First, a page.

Thursday, February 9, 2017

Amateurs at Prayer

Copyright: tomsickova / 123RF Stock Photo

I don’t know about you, but I constantly feel like an amateur when it comes to prayer. I do pray – for you, for the church, for myself, for the world. My prayers are not always smooth or eloquent or even consistent. Sometimes, I get distracted. Sometimes, I get bored. Often, I’m simply at a loss for words. I know people often consider pastors professionals when it comes to the spiritual, but truth be told, I’m no professional prayer. Maybe, that’s not a bad thing. In the book of James, the apostle presents Elijah as an example of prayer, not because he had some supernatural gift of intercession, but precisely because he “was a man just like us.” He could get frustrated, tired, doubtful, just read his story in 1 Kings 17 and 18. Clearly, the man had his ups and downs. And yet, he was a man whose prayers changed the world.

In our slick, glossy, overly marketed world we’ve been taught to think poorly of amateurs. Nobody wants to do an amateur job at anything, we think. But the word amateur comes from the verb to love and means “for the love of it.” Being an amateur means doing something for the sheer love of it. Amateur athletes play the game, not for a paycheck but because they love the game. So too, we amateur prayers. We pray for the love of it, or more specifically, for the love of the one who first loved us. We pray because we serve a God who makes himself known in the depths of our troubles and the heights of our joys. We pray because we serve a God who heals our broken bodies and makes whole our broken souls.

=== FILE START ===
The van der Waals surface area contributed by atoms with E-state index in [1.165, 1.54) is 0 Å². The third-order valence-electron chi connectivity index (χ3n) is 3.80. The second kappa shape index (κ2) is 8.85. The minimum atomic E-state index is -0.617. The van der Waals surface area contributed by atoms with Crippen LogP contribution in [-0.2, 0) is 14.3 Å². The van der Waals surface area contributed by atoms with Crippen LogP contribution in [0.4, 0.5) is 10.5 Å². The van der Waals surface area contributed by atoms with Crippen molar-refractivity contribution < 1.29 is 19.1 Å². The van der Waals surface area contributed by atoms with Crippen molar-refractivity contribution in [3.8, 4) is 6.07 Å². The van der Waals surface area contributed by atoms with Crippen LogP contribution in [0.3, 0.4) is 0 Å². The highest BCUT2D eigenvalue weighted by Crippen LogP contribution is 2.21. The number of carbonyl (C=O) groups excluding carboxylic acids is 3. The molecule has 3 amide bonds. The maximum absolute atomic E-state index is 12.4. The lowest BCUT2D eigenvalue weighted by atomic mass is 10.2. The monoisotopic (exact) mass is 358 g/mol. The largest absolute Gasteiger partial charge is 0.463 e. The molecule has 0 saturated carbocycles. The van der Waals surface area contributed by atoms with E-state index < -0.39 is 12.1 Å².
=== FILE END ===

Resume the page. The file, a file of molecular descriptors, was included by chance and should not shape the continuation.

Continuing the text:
We could (and often do) wish prayer was easier, like so many of the sermons and books and talks make it out to be: a method, a formula, a magic incantation. But prayer, biblical prayer, is not magic and there’s no set method. It’s communication. It’s a relationship with the God who is able. So pray when you can, and where you can, and how you can. Mess up and make mistakes. Be an amateur like Elijah and pray for the love of it that the world might be changed - and you right along with it!


Is any one of you in trouble? He should pray. Is anyone happy? Let him sing songs of praise. Is any one of you sick? He should call the elders of the church to pray over him and anoint him with oil in the name of the Lord. And the prayer offered in faith will make the sick person well; the Lord will raise him up. If he has sinned, he will be forgiven. Therefore confess your sins to each other and pray for each other so that you may be healed. The prayer of a righteous man is powerful and effective. – James 5:13-16


Further Reading on Prayer
  •  5 Misconceptions that Hinder Prayer by Richard Foster. Foster, author of the classic book, Prayer: Finding the Heart’s True Home helps us move past five common misconceptions about prayer.
  • A Prayer That’s Not Just for the Pulpit by Mark Roberts. Roberts reminds us that Psalm 19:14, a prayer I’ve prayed in the pulpit many times, is a good prayer to offer throughout the rest of your week.

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